The fact that three independent measurements agree makes the Hyades an important rung on the cosmic distance ladder method for estimating the distances of extragalactic objects.

Astrometry

astrometricastrometristastrometrical
The precise measurement of stellar positions is part of the discipline of astrometry.
Astrometry is an important step in the cosmic distance ladder because it establishes parallax distance estimates for stars in the Milky Way.

Baryon acoustic oscillations

baryon acoustic oscillationBAOacoustic peaks
More recently the physical scale imprinted by baryon acoustic oscillations (BAO) in the early universe has been used.
In the same way that supernovae provide a "standard candle" for astronomical observations, BAO matter clustering provides a "standard ruler" for length scale in cosmology.

Milky Way

Milky Way Galaxygalaxyour galaxy
As a result, the population II stars were actually much brighter than believed, and when corrected, this had the effect of doubling the distances to the globular clusters, the nearby galaxies, and the diameter of the Milky Way.
This value is estimated using geometric-based methods or by measuring selected astronomical objects that serve as standard candles, with different techniques yielding various values within this approximate range.

Tip of the red-giant branch

tip of the red giant branchTRGB
Tip of the red-giant branch (TRGB) is a primary distance indicator used in astronomy.

Planetary nebula luminosity function

PNLF
The planetary nebula luminosity function (PNLF) was first proposed in the late 1970s by Holland Cole and David Jenner.
Planetary nebula luminosity function (PNLF) is a secondary distance indicator used in astronomy.

Surface brightness fluctuation

The surface brightness fluctuation (SBF) method takes advantage of the use of CCD cameras on telescopes.
Surface brightness fluctuation (SBF) is a secondary distance indicator used to estimate distances to galaxies.

Hubble's law

Hubble constantHubble parameterHubble flow
In such cases, the redshift of the host galaxy allows a determination of the Hubble constant H_0.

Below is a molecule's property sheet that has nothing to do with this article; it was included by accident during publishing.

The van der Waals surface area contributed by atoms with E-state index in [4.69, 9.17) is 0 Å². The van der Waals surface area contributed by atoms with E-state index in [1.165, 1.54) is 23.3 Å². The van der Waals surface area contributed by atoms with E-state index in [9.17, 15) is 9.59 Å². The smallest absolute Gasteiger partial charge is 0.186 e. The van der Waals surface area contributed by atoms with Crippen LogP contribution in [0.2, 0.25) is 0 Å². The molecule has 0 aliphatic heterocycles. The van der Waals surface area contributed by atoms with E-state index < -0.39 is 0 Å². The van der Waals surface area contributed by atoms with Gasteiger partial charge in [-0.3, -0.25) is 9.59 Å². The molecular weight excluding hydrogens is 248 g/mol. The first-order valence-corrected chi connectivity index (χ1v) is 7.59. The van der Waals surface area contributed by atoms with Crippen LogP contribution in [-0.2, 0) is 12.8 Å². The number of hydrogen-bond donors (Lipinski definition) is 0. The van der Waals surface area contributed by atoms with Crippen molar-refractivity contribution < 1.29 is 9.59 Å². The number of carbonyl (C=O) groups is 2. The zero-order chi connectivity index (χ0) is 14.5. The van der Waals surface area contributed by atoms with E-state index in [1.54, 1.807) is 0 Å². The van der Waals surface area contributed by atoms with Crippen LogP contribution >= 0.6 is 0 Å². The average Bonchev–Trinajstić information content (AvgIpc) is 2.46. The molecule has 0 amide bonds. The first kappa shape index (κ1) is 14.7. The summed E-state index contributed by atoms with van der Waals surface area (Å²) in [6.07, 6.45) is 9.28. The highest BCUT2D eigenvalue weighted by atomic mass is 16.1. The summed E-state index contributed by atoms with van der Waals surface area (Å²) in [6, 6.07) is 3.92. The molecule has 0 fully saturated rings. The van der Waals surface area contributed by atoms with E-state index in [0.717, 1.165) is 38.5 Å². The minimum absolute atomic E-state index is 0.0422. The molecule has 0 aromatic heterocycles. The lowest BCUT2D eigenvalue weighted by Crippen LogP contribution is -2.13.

(See cosmic distance ladder for details.)

Open cluster

open star clusterstar clusteropen clusters
Only open clusters are near enough for this technique to be useful.
Calibration of the astronomical distance scale relies on a sequence of indirect and sometimes uncertain measurements relating the closest objects, for which distances can be directly measured, to increasingly distant objects.

Planetary nebula

planetary nebulaeplanetarycentral stars of planetary nebulae
If the expansion of a gas cloud, like a supernova remnant or planetary nebula, can be observed over time, then an expansion parallax distance to that cloud can be estimated.

Period-luminosity relation

period-luminosity relationshiprelationshipLeavitt's law
Beyond the reach of the Wilson–Bappu effect, the next method relies on the period-luminosity relation of classical Cepheid variable stars.
Discovered in 1908 by Henrietta Swan Leavitt, the relation established Cepheids as foundational indicators of cosmic benchmarks for scaling galactic and extragalactic distances.

Large Magellanic Cloud

LargeLMCGreater Magellanic Cloud
The distance to the LMC has been calculated using a variety of standard candles, with Cepheid variables being one of the most popular.

Type Ia supernova

type IaType Ia supernovaetype 1a supernova
For example, all observations seem to indicate that Type Ia supernovae that are of known distance have the same brightness (corrected by the shape of the light curve).
The stability of this value allows these explosions to be used as standard candles to measure the distance to their host galaxies because the visual magnitude of the supernovae depends primarily on the distance.

Standard ruler

Another class of physical distance indicator is the standard ruler.
Distances can also be measured using standard candles; many different types of standard candles and rulers are needed to construct the cosmic distance ladder.

Redshift

red shiftzred-shift
This will be important for signals originating at cosmological redshifts greater than 1.
Vesto Slipher was the first to discover galactic redshifts, in about the year 1912, while Hubble correlated Slipher's measurements with distances he measured by other means to formulate his Law.